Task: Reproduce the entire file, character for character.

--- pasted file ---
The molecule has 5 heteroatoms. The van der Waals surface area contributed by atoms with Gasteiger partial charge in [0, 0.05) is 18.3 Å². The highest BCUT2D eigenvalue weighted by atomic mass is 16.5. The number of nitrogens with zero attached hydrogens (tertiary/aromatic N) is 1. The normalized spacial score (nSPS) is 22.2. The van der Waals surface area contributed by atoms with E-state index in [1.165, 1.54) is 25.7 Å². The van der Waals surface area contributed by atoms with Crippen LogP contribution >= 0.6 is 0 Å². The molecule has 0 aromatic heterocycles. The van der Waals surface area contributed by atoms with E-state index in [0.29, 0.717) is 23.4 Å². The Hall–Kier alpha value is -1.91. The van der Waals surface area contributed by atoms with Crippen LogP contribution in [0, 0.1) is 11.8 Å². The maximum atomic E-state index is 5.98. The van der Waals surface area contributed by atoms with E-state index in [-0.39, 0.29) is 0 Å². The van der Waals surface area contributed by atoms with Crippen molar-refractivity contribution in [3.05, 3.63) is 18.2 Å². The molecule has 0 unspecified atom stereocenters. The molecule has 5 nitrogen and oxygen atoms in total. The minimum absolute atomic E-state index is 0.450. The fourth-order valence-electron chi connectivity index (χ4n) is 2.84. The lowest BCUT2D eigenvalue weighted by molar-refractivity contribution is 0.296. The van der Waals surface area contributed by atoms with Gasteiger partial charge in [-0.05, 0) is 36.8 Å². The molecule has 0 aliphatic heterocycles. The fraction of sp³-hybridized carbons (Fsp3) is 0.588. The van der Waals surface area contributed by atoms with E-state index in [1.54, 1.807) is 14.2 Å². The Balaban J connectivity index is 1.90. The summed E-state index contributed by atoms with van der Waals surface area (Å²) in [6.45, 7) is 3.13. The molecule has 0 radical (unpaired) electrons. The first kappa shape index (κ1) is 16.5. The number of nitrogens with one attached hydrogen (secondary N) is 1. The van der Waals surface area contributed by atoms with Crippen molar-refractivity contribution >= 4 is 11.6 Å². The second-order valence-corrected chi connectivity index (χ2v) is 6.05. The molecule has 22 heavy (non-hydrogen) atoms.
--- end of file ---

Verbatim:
The molecule has 5 heteroatoms. The van der Waals surface area contributed by atoms with Gasteiger partial charge in [0, 0.05) is 18.3 Å². The highest BCUT2D eigenvalue weighted by atomic mass is 16.5. The number of nitrogens with zero attached hydrogens (tertiary/aromatic N) is 1. The normalized spacial score (nSPS) is 22.2. The van der Waals surface area contributed by atoms with E-state index in [1.165, 1.54) is 25.7 Å². The van der Waals surface area contributed by atoms with Crippen LogP contribution >= 0.6 is 0 Å². The molecule has 0 aromatic heterocycles. The van der Waals surface area contributed by atoms with E-state index in [0.29, 0.717) is 23.4 Å². The Hall–Kier alpha value is -1.91. The van der Waals surface area contributed by atoms with Crippen LogP contribution in [0, 0.1) is 11.8 Å². The maximum atomic E-state index is 5.98. The van der Waals surface area contributed by atoms with E-state index in [-0.39, 0.29) is 0 Å². The van der Waals surface area contributed by atoms with Crippen molar-refractivity contribution in [3.05, 3.63) is 18.2 Å². The molecule has 0 unspecified atom stereocenters. The molecule has 5 nitrogen and oxygen atoms in total. The minimum absolute atomic E-state index is 0.450. The fourth-order valence-electron chi connectivity index (χ4n) is 2.84. The lowest BCUT2D eigenvalue weighted by molar-refractivity contribution is 0.296. The van der Waals surface area contributed by atoms with Gasteiger partial charge in [-0.05, 0) is 36.8 Å². The molecule has 0 aliphatic heterocycles. The fraction of sp³-hybridized carbons (Fsp3) is 0.588. The van der Waals surface area contributed by atoms with E-state index in [1.54, 1.807) is 14.2 Å². The Balaban J connectivity index is 1.90. The summed E-state index contributed by atoms with van der Waals surface area (Å²) in [6.45, 7) is 3.13. The molecule has 0 radical (unpaired) electrons. The first kappa shape index (κ1) is 16.5. The number of nitrogens with one attached hydrogen (secondary N) is 1. The van der Waals surface area contributed by atoms with Crippen molar-refractivity contribution >= 4 is 11.6 Å². The second-order valence-corrected chi connectivity index (χ2v) is 6.05. The molecule has 22 heavy (non-hydrogen) atoms.